As a Gravity Rush nerd, I must point out that the U.S. version of Remastered is pretty short on extras. The Japanese and Asian versions get special-edition sets with Kat Figma toys and bonus comics, while the West is lucky to get a physical release of the game. That physical version is available only through Amazon, by the way, so collector types should nab it or resign themselves to digital copies once Gravity Rush is given its due and the game becomes fabulously rare.

Developer: Idea Factory
Publisher: Idea Factory
Platform: PlayStation 4
Release Date: February 2
Needed: A Pippin Heroine
MSRP: $59.99

The Neptunia series traffics in oddball cartoon heroines who represent some video-game system or company, but it's lasted years without casting a neon-haired technogirl as the Dreamcast, Sega's last and most cultishly beloved console. Well, Megadimension Neptunia VII fixes that by introducing Uzume Tennoboushi, a fearless brawler who represents the Dreamcast in both her everyday and super-powered Orange Heart incarnations. Naysayers will point out that the world already has a Dreamcast heroine in the Sega Hard Girls series, which crosses paths with Neptunia in a Vita game, anyway. Others will point out that it doesn't matter because the Sega Saturn is superior as both a console and a Sega Hard Girl, and from there the arguments never stop.

Megadimension Neptunia VII plunges the world of Gamindustri (yeah, yeah) into a difficult time, when nasty Internet rumors have layabout heroine Neptune and her fellow game-console goddesses worried about revolutions. Being the avatar of an unreleased Sega system, Neptune solves this problem by promptly disappearing into a realm called the Zero Dimension, where Uzume and her Dreamcast-inspired powers are the only surviving defense against the menace of the Dark CPU. So begins another odyssey of in-jokes and conveniently risque plot points, as Neptune marshals a force of allies who represent everything from the PSP to Idea Factory itself. Each of the major game-system heroines gets an upgraded third super incarnation atop her day-to-day and powered-up versions, and these Next Forms apparently represent the new generation of consoles. I assume Neptune's Next Purple form is based on the Sega Quasar that the company would've released in a happier dimension's 2014.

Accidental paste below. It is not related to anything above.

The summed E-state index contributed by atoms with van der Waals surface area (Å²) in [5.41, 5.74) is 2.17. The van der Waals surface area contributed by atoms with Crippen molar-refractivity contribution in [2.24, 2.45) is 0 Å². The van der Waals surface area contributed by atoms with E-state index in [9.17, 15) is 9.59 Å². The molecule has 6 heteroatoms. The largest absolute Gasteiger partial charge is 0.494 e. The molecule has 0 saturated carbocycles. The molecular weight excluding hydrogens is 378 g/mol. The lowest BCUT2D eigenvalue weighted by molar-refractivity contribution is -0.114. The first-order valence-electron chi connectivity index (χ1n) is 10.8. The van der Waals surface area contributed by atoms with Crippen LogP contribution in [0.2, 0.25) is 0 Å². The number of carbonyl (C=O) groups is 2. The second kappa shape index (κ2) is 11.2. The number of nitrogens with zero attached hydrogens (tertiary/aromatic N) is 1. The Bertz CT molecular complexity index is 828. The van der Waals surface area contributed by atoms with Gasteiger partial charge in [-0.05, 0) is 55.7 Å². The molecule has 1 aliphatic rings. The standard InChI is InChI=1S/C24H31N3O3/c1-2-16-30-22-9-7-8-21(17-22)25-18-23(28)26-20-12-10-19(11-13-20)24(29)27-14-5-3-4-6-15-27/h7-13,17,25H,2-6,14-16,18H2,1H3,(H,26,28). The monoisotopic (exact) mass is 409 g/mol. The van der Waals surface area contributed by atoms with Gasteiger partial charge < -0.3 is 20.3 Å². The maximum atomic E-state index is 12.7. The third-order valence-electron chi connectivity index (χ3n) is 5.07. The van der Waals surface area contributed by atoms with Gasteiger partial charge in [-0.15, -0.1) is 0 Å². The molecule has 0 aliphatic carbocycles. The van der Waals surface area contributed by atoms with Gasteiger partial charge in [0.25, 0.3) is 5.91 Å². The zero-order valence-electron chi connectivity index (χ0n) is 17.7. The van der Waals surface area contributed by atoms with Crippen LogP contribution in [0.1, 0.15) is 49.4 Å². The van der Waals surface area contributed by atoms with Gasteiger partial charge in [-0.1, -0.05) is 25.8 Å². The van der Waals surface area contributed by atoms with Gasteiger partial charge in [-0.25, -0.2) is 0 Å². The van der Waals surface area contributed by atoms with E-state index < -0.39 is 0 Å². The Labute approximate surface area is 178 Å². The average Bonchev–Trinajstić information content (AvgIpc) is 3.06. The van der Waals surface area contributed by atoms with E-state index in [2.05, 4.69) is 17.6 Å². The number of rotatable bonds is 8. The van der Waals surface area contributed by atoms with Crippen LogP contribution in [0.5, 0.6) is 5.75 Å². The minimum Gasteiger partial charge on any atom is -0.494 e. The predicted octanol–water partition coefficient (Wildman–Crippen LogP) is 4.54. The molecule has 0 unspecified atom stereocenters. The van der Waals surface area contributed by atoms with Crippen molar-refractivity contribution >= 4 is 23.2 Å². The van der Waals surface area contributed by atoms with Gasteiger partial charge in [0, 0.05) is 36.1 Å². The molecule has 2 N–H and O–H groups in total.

The latest Neptunia follows the RPG mechanics of prior games, offering turn-based battles and parties of four. Characters roam as the player directs within a limited area, and the pull off customizable combo strings that expand with newly learned moves. Players also craft items and equipment (of course), and a bonus mode mimics the frustrating action game and alleged classic Spelunker with a dungeon called Neplunker. This is a series that loves its references, after all. Perhaps the next Neptunia will have a superheroine based on the Neo Geo. She'll pick fights all the time, get bored after half an hour of anything, and have a weakness for expensive bootleg collectibles.

Developer: Examu
Publisher: Marvelous/XSEED Games
Platform: PlayStation 4 Release Date: February 2
Unjustly Ignored: Amanda Werner from Blassreiter
MSRP: $39.99

I wonder how history will remember crossover fighting games like Aquapazza, Dengeki Bunko Fighting Climax, and the latest in line, Nitroplus Blasterz: Heroines Infinite Duel. Will fans keep them alive for the characters they pull from anime, manga, light novels, commercials, and other video games? Will cabals of competitive players revive them for tournaments? Or will they slip into obscurity, leaving future generations to recall them as often as present generations recall Aggressors of Dark Kombat, Superior Soldiers, Knuckle Heads and other lower-tier entries of the last major fighting-game craze?